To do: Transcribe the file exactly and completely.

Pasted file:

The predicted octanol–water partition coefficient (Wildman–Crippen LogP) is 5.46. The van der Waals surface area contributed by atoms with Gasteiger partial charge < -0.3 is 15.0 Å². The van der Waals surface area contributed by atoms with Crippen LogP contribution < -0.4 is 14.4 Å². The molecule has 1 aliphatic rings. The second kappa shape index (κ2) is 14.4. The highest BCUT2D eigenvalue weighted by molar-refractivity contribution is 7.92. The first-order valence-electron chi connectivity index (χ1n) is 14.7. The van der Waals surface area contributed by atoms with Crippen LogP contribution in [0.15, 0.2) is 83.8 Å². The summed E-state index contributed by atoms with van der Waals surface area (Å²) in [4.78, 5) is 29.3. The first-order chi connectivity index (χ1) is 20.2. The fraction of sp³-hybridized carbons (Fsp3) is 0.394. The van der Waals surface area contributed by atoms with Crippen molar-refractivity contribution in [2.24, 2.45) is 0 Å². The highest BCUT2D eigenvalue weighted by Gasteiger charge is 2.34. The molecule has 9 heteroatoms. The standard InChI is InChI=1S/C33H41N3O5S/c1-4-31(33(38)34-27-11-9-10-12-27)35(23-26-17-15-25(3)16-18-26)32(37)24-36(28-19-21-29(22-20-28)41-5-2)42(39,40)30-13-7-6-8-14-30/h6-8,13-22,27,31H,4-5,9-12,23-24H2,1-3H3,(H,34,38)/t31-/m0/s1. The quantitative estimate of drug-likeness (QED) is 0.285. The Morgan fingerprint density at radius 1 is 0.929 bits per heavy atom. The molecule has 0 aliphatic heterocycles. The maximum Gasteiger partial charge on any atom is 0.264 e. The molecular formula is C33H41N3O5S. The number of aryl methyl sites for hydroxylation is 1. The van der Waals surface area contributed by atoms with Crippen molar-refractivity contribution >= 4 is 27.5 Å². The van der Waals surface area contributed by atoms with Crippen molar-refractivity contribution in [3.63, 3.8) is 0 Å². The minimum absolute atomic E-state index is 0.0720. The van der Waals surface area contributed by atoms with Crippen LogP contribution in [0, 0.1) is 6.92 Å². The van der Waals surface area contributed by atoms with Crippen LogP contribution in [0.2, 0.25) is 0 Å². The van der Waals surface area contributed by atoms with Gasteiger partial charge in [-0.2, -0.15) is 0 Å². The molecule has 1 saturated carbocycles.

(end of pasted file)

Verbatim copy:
The predicted octanol–water partition coefficient (Wildman–Crippen LogP) is 5.46. The van der Waals surface area contributed by atoms with Gasteiger partial charge < -0.3 is 15.0 Å². The van der Waals surface area contributed by atoms with Crippen LogP contribution < -0.4 is 14.4 Å². The molecule has 1 aliphatic rings. The second kappa shape index (κ2) is 14.4. The highest BCUT2D eigenvalue weighted by molar-refractivity contribution is 7.92. The first-order valence-electron chi connectivity index (χ1n) is 14.7. The van der Waals surface area contributed by atoms with Crippen LogP contribution in [0.15, 0.2) is 83.8 Å². The summed E-state index contributed by atoms with van der Waals surface area (Å²) in [4.78, 5) is 29.3. The first-order chi connectivity index (χ1) is 20.2. The fraction of sp³-hybridized carbons (Fsp3) is 0.394. The van der Waals surface area contributed by atoms with Crippen molar-refractivity contribution in [2.24, 2.45) is 0 Å². The highest BCUT2D eigenvalue weighted by Gasteiger charge is 2.34. The molecule has 9 heteroatoms. The standard InChI is InChI=1S/C33H41N3O5S/c1-4-31(33(38)34-27-11-9-10-12-27)35(23-26-17-15-25(3)16-18-26)32(37)24-36(28-19-21-29(22-20-28)41-5-2)42(39,40)30-13-7-6-8-14-30/h6-8,13-22,27,31H,4-5,9-12,23-24H2,1-3H3,(H,34,38)/t31-/m0/s1. The quantitative estimate of drug-likeness (QED) is 0.285. The Morgan fingerprint density at radius 1 is 0.929 bits per heavy atom. The molecule has 0 aliphatic heterocycles. The maximum Gasteiger partial charge on any atom is 0.264 e. The molecular formula is C33H41N3O5S. The number of aryl methyl sites for hydroxylation is 1. The van der Waals surface area contributed by atoms with Crippen molar-refractivity contribution >= 4 is 27.5 Å². The van der Waals surface area contributed by atoms with Crippen molar-refractivity contribution in [3.63, 3.8) is 0 Å². The minimum absolute atomic E-state index is 0.0720. The van der Waals surface area contributed by atoms with Crippen LogP contribution in [0, 0.1) is 6.92 Å². The van der Waals surface area contributed by atoms with Crippen LogP contribution in [0.2, 0.25) is 0 Å². The van der Waals surface area contributed by atoms with Gasteiger partial charge in [-0.2, -0.15) is 0 Å². The molecule has 1 saturated carbocycles.